The University’s Academic Board approved a new Academic Integrity Policy 2022 and Academic Integrity Procedures 2022 in November 2022. You can now access an overview of the main changes to the policy and procedures in 2023. These changes include new requirements about the use of writing assistance tools and artificial intelligence.
The information on this page applies to students who have been reported for breaches of academic integrity for units of study in 2022 and January and February intensive units in 2023.
This information will be updated to reflect any relevant changes in the policy and procedures that will apply once the new academic integrity and case management system are implemented on 20 March 2.
The procedure for handling incidents of academic dishonesty is outlined in the Academic Honesty in Coursework Policy and Academic Honesty Procedures. This also explains the University’s position on breaches of academic integrity as well as your responsibilities and those of staff members.
Reported incidents are given to the relevant faculty’s Educational Integrity Coordinator or one of its nominated academics for investigation.
If a report is made about you, the Educational Integrity Coordinator or nominated academic will carry out an initial investigation in which they will consider why the incident was reported.
All available evidence will be considered. This may include the work you submitted, similarity-detection software reports, source publications, examination incident reports and prohibited materials confiscated during an examination.
Once the initial investigation is carried out, one of the following decisions will be made.
The Educational Integrity Coordinator or nominated academic will inform you in writing if you are required to complete a development course, respond to a formal allegation, or if the matter has been referred to the Registrar.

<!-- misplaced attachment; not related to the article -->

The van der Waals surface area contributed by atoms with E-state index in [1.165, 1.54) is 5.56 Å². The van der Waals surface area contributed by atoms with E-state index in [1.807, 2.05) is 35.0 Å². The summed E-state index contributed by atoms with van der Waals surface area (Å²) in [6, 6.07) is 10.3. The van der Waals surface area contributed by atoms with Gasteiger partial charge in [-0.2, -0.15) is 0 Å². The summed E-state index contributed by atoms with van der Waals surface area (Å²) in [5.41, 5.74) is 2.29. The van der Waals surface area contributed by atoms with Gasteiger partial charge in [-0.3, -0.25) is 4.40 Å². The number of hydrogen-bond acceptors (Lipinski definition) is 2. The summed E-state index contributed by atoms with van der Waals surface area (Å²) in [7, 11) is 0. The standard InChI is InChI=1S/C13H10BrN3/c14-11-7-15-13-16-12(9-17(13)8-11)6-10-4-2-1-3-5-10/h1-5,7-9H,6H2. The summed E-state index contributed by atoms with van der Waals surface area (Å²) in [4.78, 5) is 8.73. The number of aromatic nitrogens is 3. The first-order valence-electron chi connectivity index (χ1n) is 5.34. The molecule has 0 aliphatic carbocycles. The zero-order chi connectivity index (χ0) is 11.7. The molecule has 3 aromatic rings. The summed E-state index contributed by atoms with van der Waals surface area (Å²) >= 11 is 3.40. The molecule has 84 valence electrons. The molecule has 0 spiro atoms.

If you are asked to respond to a formal allegation of academic dishonesty, or you do not complete a development course when requested, you will be asked to have a meeting with the Educational Integrity Coordinator or nominated academic.
The meeting will usually take about 15 to 20 minutes and will include at least you, the Educational Integrity Coordinator and a professional staff member from the faculty. You can bring a support person, and occasionally your teacher or examination invigilator (supervisor) will be asked to attend.
If you cannot attend the meeting, you can request that it be rescheduled, or you can respond in writing. In most cases, you can have up to five additional working days to respond.
Before you respond to an allegation either at a meeting or in writing, you can seek advice and support from one of the independent student advocacy services.
Once you have responded to the formal allegation, or the time allowed for you to respond has elapsed, the Educational Integrity Coordinator or nominated academic will consider your response and the evidence available.
One of the following decisions will be made.
The Educational Integrity Coordinator or nominated academic will inform you in writing of the outcome, any actions that are to be taken and penalties to be applied. They will also notify the unit of study coordinator and the person who reported the incident of the outcome.
Your case may be considered more serious if it involves contract cheating or you have repeatedly been reported for academic dishonesty. In this situation, a penalty greater than failure of the unit of study may be considered necessary.
If this is the case, the Educational Integrity Coordinator or nominated academic may refer your case to the Registrar for consideration under the University of Sydney (Student Discipline) Rule.
You can find more information on matters investigated by the Registrar on the misconduct page.